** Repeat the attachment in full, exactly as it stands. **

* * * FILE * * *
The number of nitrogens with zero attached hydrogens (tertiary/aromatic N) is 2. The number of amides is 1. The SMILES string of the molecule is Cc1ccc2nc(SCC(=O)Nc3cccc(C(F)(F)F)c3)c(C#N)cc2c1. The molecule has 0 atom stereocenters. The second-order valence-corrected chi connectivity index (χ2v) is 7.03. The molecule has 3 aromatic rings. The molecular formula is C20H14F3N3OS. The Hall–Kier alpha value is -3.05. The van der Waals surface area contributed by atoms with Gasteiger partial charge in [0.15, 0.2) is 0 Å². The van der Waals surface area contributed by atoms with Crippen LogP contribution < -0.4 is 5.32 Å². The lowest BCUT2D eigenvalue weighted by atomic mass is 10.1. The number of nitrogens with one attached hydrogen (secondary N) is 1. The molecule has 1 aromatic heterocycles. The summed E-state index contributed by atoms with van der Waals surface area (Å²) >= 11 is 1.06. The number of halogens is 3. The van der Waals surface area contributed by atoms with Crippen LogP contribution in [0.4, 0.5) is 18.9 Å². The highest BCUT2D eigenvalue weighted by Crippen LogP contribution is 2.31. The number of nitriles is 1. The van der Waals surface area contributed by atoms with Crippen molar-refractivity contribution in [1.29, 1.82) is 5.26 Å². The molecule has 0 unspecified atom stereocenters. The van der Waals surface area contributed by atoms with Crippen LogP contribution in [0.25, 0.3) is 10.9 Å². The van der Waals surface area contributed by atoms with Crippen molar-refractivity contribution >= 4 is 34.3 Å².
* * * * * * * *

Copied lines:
The number of nitrogens with zero attached hydrogens (tertiary/aromatic N) is 2. The number of amides is 1. The SMILES string of the molecule is Cc1ccc2nc(SCC(=O)Nc3cccc(C(F)(F)F)c3)c(C#N)cc2c1. The molecule has 0 atom stereocenters. The second-order valence-corrected chi connectivity index (χ2v) is 7.03. The molecule has 3 aromatic rings. The molecular formula is C20H14F3N3OS. The Hall–Kier alpha value is -3.05. The van der Waals surface area contributed by atoms with Gasteiger partial charge in [0.15, 0.2) is 0 Å². The van der Waals surface area contributed by atoms with Crippen LogP contribution < -0.4 is 5.32 Å². The lowest BCUT2D eigenvalue weighted by atomic mass is 10.1. The number of nitrogens with one attached hydrogen (secondary N) is 1. The molecule has 1 aromatic heterocycles. The summed E-state index contributed by atoms with van der Waals surface area (Å²) >= 11 is 1.06. The number of halogens is 3. The van der Waals surface area contributed by atoms with Crippen LogP contribution in [0.4, 0.5) is 18.9 Å². The highest BCUT2D eigenvalue weighted by Crippen LogP contribution is 2.31. The number of nitriles is 1. The van der Waals surface area contributed by atoms with Crippen molar-refractivity contribution in [1.29, 1.82) is 5.26 Å². The molecule has 0 unspecified atom stereocenters. The van der Waals surface area contributed by atoms with Crippen LogP contribution in [0.25, 0.3) is 10.9 Å². The van der Waals surface area contributed by atoms with Crippen molar-refractivity contribution >= 4 is 34.3 Å².